Linked by Thom Holwerda on Wed 3rd Jan 2018 00:42 UTC

A fundamental design flaw in Intel's processor chips has forced a significant redesign of the Linux and Windows kernels to defang the chip-level security bug.

Programmers are scrambling to overhaul the open-source Linux kernel's virtual memory system. Meanwhile, Microsoft is expected to publicly introduce the necessary changes to its Windows operating system in an upcoming Patch Tuesday: these changes were seeded to beta testers running fast-ring Windows Insider builds in November and December.

Crucially, these updates to both Linux and Windows will incur a performance hit on Intel products. The effects are still being benchmarked, however we're looking at a ballpark figure of five to 30 per cent slow down, depending on the task and the processor model. More recent Intel chips have features - such as PCID - to reduce the performance hit.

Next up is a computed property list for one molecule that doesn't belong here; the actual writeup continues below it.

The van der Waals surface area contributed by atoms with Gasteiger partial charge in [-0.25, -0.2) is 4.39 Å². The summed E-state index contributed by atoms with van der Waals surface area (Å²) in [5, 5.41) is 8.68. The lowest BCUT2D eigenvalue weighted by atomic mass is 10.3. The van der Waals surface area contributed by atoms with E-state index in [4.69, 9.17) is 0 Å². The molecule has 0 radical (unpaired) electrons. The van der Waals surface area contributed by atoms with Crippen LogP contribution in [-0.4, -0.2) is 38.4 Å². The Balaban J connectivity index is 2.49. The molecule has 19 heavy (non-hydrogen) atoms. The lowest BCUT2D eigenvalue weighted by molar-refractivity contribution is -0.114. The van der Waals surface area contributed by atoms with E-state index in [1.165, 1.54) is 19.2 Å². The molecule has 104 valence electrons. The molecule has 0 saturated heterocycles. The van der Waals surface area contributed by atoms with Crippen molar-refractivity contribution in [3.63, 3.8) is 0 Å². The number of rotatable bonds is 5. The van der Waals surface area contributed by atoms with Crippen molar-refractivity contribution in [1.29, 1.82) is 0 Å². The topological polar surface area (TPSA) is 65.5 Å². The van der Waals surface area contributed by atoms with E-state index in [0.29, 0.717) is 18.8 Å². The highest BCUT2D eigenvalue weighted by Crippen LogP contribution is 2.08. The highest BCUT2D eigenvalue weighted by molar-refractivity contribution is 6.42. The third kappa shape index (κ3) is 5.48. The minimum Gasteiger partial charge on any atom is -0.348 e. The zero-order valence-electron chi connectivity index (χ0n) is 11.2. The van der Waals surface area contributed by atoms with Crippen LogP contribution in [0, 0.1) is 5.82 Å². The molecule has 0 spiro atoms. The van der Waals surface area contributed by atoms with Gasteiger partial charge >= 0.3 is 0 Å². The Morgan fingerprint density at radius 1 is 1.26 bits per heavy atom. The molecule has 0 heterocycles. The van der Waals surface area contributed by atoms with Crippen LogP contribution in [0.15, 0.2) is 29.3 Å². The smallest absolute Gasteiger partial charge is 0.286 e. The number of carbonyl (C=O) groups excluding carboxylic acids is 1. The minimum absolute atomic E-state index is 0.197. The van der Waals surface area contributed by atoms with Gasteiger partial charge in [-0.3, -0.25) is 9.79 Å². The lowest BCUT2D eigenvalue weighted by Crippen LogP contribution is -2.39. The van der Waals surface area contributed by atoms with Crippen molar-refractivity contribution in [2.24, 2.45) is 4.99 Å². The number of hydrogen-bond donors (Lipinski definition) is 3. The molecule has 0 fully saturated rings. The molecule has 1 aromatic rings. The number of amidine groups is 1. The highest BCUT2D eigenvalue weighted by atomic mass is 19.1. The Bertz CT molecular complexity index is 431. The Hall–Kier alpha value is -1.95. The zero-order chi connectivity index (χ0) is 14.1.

That's one hell of a bug.

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RE[3]: Overhyped
by Kochise on Wed 3rd Jan 2018 15:47 UTC in reply to "RE[2]: Overhyped"
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So it finally proves Adrew S Tanenbaum was right all along, Minix a superior OS from the very beginning with a clever architecture ;)

Btw, is that from finding Minix used as hypervisor last october, and subsequent pocs/hacks that the flaw was discovered in Intel cpus ?

Would a similar flaw be found in AMD chips if they also used Minix to perform similar tricks as well ? What about ARM chips and their 'TrustedZone' ?

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